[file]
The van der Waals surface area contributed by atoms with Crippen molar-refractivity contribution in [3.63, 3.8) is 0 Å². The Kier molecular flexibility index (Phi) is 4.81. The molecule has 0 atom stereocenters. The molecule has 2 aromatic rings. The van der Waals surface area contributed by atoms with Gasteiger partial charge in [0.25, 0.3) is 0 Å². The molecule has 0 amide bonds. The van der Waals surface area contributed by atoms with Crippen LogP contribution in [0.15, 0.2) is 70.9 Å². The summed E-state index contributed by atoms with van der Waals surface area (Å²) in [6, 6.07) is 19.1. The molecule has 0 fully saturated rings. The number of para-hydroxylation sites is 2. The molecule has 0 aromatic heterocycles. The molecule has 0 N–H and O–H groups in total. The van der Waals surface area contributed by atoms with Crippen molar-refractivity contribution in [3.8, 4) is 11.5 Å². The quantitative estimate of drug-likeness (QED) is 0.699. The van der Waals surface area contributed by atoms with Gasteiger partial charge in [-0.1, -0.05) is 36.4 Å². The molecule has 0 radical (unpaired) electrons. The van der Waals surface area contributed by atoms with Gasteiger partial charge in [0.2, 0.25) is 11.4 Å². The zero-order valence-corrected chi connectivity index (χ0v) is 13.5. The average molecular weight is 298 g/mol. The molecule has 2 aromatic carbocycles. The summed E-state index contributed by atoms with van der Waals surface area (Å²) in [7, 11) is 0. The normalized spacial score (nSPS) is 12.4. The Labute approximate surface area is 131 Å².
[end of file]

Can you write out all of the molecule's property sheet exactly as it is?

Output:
The van der Waals surface area contributed by atoms with Crippen molar-refractivity contribution in [3.63, 3.8) is 0 Å². The Kier molecular flexibility index (Phi) is 4.81. The molecule has 0 atom stereocenters. The molecule has 2 aromatic rings. The van der Waals surface area contributed by atoms with Gasteiger partial charge in [0.25, 0.3) is 0 Å². The molecule has 0 amide bonds. The van der Waals surface area contributed by atoms with Crippen LogP contribution in [0.15, 0.2) is 70.9 Å². The summed E-state index contributed by atoms with van der Waals surface area (Å²) in [6, 6.07) is 19.1. The molecule has 0 fully saturated rings. The number of para-hydroxylation sites is 2. The molecule has 0 aromatic heterocycles. The molecule has 0 N–H and O–H groups in total. The van der Waals surface area contributed by atoms with Crippen molar-refractivity contribution in [3.8, 4) is 11.5 Å². The quantitative estimate of drug-likeness (QED) is 0.699. The van der Waals surface area contributed by atoms with Gasteiger partial charge in [-0.1, -0.05) is 36.4 Å². The molecule has 0 radical (unpaired) electrons. The van der Waals surface area contributed by atoms with Gasteiger partial charge in [0.2, 0.25) is 11.4 Å². The zero-order valence-corrected chi connectivity index (χ0v) is 13.5. The average molecular weight is 298 g/mol. The molecule has 2 aromatic carbocycles. The summed E-state index contributed by atoms with van der Waals surface area (Å²) in [7, 11) is 0. The normalized spacial score (nSPS) is 12.4. The Labute approximate surface area is 131 Å².